Lomography DigitaLiza: The Scanning Tool you shouldn’t live without

The DigitaLiza a scanning mask that lets you scan your negatives and slides including perforations on any common flatbed scanner.

It works really well with those annoying curly negatives and it’s much sturdier than those flimsy masks that came with your scanner. I first heard of it when the Spinner 360 came out.

Until now, when I wanted to scan film with sprockets, I had to sello-tape the edges to a a wet mount that came with my scanner (it’s a piece of glass really). This often leads to newton rings where the film touches the glass.

Not so with the DigitaLiza. For only £25 I thought I’d check it out.

And I have to tell you: it’s one of those things that you didn’t know you always needed 😉

So how does it work?

The DigitaLiza consists of three parts:

  • The Film Holder (opens up)
  • a Metal Plate (for the bottom)
  • and a Lid for the top
The DigitaLiza 120

The magic happens via magnets which hold the bottom plate onto the lid while holding it in place. It’s simple. It’s genius!

You open up the holder, place the metal plate at the bottom, roll out your film and put the lid on top. Then you close the holder, remove the lid and bottom plate and – tada: flat film, ready for scanning.

Please note that you can only fit up to two masks next to each other onto an A4 flatbed scanner – three is a bit too much.

Have a look at Mijonju’s demonstration here:

Conclusion

What I really like about it is that you don’t have to fiddle with plastic that snaps on or off and constantly threatens to break. What would I do if my Epson Scanner Mask breaks? Can I buy a new one? And how much would that cost?

The DigitaLiza comes in both 35mm and Medium Format, the latter of which I haven’t tried yet but I will when my next roll of curly Holga film is ready. I found this gadget to be a valuable tool for scanning workflow at a very reasonable price.

The only drawback is your scanning speed:

When before you could set off 24 pictures and let the scanner do its work, now you’re being asked for user intervention after one (or two) film strips. But that’s just what happens when you use mad cameras that require you to scan sprockets.

Live with it 😉

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8 thoughts on “Lomography DigitaLiza: The Scanning Tool you shouldn’t live without

  1. Hey…nice article! I totally love my digitaliza! The more unique products LSI comes out with the more people will jump back into film!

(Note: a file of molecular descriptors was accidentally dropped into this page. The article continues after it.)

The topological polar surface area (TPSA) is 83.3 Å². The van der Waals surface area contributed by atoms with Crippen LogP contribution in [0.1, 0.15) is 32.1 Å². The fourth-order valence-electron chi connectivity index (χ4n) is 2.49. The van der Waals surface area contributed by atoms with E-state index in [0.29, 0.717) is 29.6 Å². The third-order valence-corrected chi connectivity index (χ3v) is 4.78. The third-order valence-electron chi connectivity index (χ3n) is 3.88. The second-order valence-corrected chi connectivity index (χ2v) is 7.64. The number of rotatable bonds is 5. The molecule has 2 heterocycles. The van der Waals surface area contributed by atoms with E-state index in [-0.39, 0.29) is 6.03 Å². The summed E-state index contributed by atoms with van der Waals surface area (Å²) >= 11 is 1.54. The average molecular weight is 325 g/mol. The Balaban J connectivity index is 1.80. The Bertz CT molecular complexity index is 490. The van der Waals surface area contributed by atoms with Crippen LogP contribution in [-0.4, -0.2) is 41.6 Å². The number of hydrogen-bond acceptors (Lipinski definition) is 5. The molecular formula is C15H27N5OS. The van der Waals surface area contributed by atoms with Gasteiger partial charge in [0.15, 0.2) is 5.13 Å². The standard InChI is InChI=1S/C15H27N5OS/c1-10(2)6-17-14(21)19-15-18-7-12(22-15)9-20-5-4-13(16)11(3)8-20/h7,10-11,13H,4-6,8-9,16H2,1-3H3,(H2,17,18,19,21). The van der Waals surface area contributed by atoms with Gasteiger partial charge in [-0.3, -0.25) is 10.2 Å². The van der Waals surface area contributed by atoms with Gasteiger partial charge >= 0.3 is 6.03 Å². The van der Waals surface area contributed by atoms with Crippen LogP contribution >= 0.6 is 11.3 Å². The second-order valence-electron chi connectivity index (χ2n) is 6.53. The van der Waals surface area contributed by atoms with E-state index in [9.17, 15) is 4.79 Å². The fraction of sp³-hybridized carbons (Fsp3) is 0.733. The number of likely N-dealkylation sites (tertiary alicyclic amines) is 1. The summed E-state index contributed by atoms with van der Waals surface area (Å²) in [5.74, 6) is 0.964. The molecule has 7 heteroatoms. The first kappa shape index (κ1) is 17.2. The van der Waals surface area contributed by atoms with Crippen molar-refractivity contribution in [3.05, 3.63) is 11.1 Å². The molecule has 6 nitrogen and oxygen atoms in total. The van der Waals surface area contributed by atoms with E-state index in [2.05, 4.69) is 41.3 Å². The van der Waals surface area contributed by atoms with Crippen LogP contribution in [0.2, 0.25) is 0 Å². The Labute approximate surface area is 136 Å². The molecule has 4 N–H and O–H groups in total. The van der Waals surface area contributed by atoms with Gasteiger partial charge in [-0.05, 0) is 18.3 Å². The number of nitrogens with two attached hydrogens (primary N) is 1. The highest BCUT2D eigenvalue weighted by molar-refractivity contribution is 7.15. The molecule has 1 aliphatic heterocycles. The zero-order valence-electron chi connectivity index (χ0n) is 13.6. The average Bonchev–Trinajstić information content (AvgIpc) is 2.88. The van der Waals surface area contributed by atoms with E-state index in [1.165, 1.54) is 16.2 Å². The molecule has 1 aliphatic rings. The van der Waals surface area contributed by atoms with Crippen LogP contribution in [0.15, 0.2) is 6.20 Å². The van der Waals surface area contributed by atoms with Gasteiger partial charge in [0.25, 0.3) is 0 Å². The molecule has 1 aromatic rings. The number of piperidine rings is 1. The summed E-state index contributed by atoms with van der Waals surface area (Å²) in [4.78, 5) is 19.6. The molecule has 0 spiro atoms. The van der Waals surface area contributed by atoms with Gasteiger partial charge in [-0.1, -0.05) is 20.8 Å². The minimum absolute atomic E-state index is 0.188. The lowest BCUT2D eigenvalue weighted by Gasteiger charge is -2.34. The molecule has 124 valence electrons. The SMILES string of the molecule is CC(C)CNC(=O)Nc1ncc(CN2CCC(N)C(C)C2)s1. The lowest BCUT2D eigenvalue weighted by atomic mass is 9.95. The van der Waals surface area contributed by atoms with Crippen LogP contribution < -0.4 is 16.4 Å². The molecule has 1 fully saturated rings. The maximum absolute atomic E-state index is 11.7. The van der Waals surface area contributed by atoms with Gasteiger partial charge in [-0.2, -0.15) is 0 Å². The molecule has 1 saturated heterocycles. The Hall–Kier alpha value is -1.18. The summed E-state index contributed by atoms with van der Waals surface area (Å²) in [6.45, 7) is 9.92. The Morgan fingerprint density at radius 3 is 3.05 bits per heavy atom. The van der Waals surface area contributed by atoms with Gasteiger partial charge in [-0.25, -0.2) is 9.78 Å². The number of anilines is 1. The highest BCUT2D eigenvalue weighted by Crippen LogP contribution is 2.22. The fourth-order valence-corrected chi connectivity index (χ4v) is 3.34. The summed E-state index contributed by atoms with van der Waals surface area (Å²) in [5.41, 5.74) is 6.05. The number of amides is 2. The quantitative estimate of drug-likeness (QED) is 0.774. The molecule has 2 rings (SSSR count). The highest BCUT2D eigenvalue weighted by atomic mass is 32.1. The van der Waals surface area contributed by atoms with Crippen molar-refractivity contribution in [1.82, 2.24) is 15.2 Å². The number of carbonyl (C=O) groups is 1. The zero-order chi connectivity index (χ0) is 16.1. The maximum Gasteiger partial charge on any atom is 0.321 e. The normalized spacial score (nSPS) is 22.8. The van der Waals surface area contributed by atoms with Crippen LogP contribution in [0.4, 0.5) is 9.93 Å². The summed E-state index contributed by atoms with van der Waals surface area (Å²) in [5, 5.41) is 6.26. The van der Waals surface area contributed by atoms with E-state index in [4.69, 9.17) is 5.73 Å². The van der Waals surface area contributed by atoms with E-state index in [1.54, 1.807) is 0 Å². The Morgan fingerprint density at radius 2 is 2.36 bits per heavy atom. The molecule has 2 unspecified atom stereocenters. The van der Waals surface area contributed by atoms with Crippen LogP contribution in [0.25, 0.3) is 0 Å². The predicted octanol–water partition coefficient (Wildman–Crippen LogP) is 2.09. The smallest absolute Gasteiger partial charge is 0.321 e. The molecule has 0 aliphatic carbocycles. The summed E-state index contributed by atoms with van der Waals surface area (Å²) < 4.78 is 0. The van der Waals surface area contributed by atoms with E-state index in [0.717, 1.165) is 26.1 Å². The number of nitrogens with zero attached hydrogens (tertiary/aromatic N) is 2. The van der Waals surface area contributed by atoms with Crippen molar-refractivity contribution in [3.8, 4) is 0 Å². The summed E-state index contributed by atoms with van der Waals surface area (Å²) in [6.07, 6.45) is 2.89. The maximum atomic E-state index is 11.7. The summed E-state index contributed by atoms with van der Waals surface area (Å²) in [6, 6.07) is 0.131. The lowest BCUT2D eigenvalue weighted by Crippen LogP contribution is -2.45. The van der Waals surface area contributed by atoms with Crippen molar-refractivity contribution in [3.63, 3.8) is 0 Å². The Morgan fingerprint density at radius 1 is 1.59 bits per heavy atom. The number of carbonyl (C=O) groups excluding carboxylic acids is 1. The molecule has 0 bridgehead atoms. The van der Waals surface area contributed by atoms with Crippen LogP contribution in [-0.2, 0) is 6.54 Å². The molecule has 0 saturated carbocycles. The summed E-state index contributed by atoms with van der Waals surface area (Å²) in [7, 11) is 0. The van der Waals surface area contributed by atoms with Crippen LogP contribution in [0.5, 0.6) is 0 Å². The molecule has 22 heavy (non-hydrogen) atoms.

2. problem with that overpriced holder from lomo (that you’d get an equivalent of with the epson scanner he uses there) is that it still requires a film dedicated scanner like the epson to work. note the scanning being done by the light from the top of the scanner and the glass bottom. most scanners (canon included, poss all but epson) scan from the base upwards into a glassless, solid surface. the scanner he uses in the vid comes with film hoders for 35 and larger formats (medium etc) that 35mm will fit into allowing the whole film to be scanned as desired. if your scanner doesn’t have a glass top AND bottom, then light won’t be able to pass through the film and be scanned.
    don’t pay the £25 to discover this!

    1. I hear your pain and disappopintment… but the ability to scan negatives has nothing to do with a film holder, which is essentially what the DigitaLiza is. That is of course down to the scanner’s abilities, and a HP all-in-one jobby for under £80just doesn’t scan negatives. If you can’t scan negs without the DigitaLiza, then spending £25 won’t add this ability as if my magic. It doesn’t claim to do that either.

      I don’t know the exact science here, but transparency scanners work different to reflective scanners: like you say, one scans the reflected light from a white surface (like a picture or a piece of paper), the other shines light through a transparency (negative or positive) and records the results. All the DigitaLiza does is to make it easy for perforations to be scanned, which ordinairy masks usually crop off. I still find it an extremely useful tool and £25 is a fair price. But then, my scanner was about £500 and its included 35mm mask has broken so I’m grateful for a cheap replacement.

  3. I have a question that i have been struggling to get an answer for from the Lomography website about this digitaLIZA mask, fingers crossed you can help me! 🙂 If i have a section of film that is half the length of the mask, will the digitaLIZA still be able to hold it ok so i can scan it? Or MUST the film be the full length as the mask for it to hold it ok? Thanks very much for any help! Rory.

    1. Hi Rory,

      you’ve come to the right place 😉 Yes you can still can the film, no matter how long it is. The mask is the length of 6 standard negative pictures long, but it has grooves on either side – so the negative could even be longer. There is no minimum length requirement, so a single frame will still be held in place.

      The negative is held by its outer edges above and below the sprockets, I’d say only at about 1-2mm so everything else can be scanned. It works well with really flat negatives, but if they curl lengthwise it can be a bit cumbersome (because you’re running out of width). If you’re close to a Lomography store, ask them to demonstrate it with an old piece of film.

      Hope this helps 😉

  4. Hi Jay. What is the best scanner to buy that would scan 120 & 35 mm using both digitaLIZA masks, I was thinking of getting the canon 5600 becouse it’s not that expensive, do you think this scanner would work with the digitaLIZA mask. thanks…

    1. That’s a tough one, I’ve bought the Epson Perfection V750 but that’s a rather pricey machine. The scans look great and it works fine with the DigitaLiza both in 35mm and 120. I can’t comment on other scanners as I’ve only got experience with the Epson V750.

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